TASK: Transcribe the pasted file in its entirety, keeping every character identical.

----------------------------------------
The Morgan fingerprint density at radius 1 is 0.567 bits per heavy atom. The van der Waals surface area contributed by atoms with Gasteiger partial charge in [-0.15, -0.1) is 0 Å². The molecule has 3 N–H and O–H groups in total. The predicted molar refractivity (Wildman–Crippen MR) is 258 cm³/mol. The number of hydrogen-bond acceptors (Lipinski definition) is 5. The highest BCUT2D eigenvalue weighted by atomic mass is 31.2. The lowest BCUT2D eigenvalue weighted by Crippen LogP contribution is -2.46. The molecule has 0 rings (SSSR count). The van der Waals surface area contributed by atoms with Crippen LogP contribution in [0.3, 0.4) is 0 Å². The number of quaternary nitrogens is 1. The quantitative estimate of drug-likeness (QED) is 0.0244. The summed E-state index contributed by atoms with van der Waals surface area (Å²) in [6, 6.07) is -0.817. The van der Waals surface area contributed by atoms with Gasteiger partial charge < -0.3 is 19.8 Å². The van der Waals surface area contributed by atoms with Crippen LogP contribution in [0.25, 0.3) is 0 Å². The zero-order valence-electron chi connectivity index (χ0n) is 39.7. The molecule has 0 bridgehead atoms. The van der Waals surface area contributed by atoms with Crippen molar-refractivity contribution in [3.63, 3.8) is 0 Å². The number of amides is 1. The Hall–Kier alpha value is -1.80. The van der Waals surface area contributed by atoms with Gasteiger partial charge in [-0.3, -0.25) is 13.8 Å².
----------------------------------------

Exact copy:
The Morgan fingerprint density at radius 1 is 0.567 bits per heavy atom. The van der Waals surface area contributed by atoms with Gasteiger partial charge in [-0.15, -0.1) is 0 Å². The molecule has 3 N–H and O–H groups in total. The predicted molar refractivity (Wildman–Crippen MR) is 258 cm³/mol. The number of hydrogen-bond acceptors (Lipinski definition) is 5. The highest BCUT2D eigenvalue weighted by atomic mass is 31.2. The lowest BCUT2D eigenvalue weighted by Crippen LogP contribution is -2.46. The molecule has 0 rings (SSSR count). The van der Waals surface area contributed by atoms with Crippen LogP contribution in [0.3, 0.4) is 0 Å². The number of quaternary nitrogens is 1. The quantitative estimate of drug-likeness (QED) is 0.0244. The summed E-state index contributed by atoms with van der Waals surface area (Å²) in [6, 6.07) is -0.817. The van der Waals surface area contributed by atoms with Gasteiger partial charge < -0.3 is 19.8 Å². The van der Waals surface area contributed by atoms with Crippen LogP contribution in [0.25, 0.3) is 0 Å². The zero-order valence-electron chi connectivity index (χ0n) is 39.7. The molecule has 0 bridgehead atoms. The van der Waals surface area contributed by atoms with Crippen molar-refractivity contribution in [3.63, 3.8) is 0 Å². The number of amides is 1. The Hall–Kier alpha value is -1.80. The van der Waals surface area contributed by atoms with Gasteiger partial charge in [-0.3, -0.25) is 13.8 Å².